“The Portuguese traveller, contrary to the general vein of his countrymen, has amused his reader with no romantic absurdities or incredible fictions; whatever he relates, whether true or not, is at least probable; and he who tells nothing exceeding the bounds of probability has a right to demand that they should believe him who cannot contradict him.”—Samuel Johnson, Preface to A Voyage to Abyssinia by Fr. Jerome Lobo
Already at the age of 26, in one of his early prose works, Johnson displayed a remarkable power of diction and insight. I have just started reading the Oxford anthology, Samuel Johnson: The Major Works, which contains not only some of his well known pieces but also obscure compositions such as this one.
In 1735 Johnson undertook a translation from the French edition of a Jesuit memoir (originally published in Portuguese). Travel literature, especially descriptions of distant and exotic locales, enjoyed a particular vogue; yet Johnson was never one to idealize people or places. His humanism is always tempered by a mixture of humorous skepticism:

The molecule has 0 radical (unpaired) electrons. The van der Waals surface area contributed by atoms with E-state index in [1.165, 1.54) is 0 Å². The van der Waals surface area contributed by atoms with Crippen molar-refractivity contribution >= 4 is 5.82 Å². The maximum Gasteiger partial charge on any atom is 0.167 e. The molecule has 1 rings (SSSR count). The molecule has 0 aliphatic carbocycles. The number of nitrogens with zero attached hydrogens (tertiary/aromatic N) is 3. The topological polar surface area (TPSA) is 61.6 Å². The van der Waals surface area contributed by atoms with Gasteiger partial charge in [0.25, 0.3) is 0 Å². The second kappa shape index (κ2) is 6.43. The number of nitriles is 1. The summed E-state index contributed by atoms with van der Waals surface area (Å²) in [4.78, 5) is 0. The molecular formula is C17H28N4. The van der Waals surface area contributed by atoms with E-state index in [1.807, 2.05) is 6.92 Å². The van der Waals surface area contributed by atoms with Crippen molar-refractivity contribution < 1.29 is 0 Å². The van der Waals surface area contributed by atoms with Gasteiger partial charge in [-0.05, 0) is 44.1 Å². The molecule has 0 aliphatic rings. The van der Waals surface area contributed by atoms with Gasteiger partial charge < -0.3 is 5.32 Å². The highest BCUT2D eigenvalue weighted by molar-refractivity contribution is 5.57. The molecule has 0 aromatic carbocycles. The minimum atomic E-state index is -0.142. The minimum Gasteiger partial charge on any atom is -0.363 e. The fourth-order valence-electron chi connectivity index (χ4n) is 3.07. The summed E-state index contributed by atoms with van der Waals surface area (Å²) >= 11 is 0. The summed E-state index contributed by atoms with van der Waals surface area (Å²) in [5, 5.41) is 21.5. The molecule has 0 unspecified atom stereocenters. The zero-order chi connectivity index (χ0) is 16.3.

The reader will here find no regions cursed with irremediable barrenness, or blessed with spontaneous fecundity, no perpetual gloom or unceasing sunshine; nor are the nations here described either devoid of all sense of humanity, or consummate in all private and social virtues; here are no Hottentots without religion, polity, or articulate language, no Chinese perfectly polite, and completely skilled in all sciences: he will discover, what will always be discovered by a diligent and impartial inquirer, that wherever human nature is to be found there is a mixture of vice and virtue, a contest of passion and reason, and that the Creator doth not appear partial in his distributions, but has balanced in most countries their particular inconveniences by particular favours.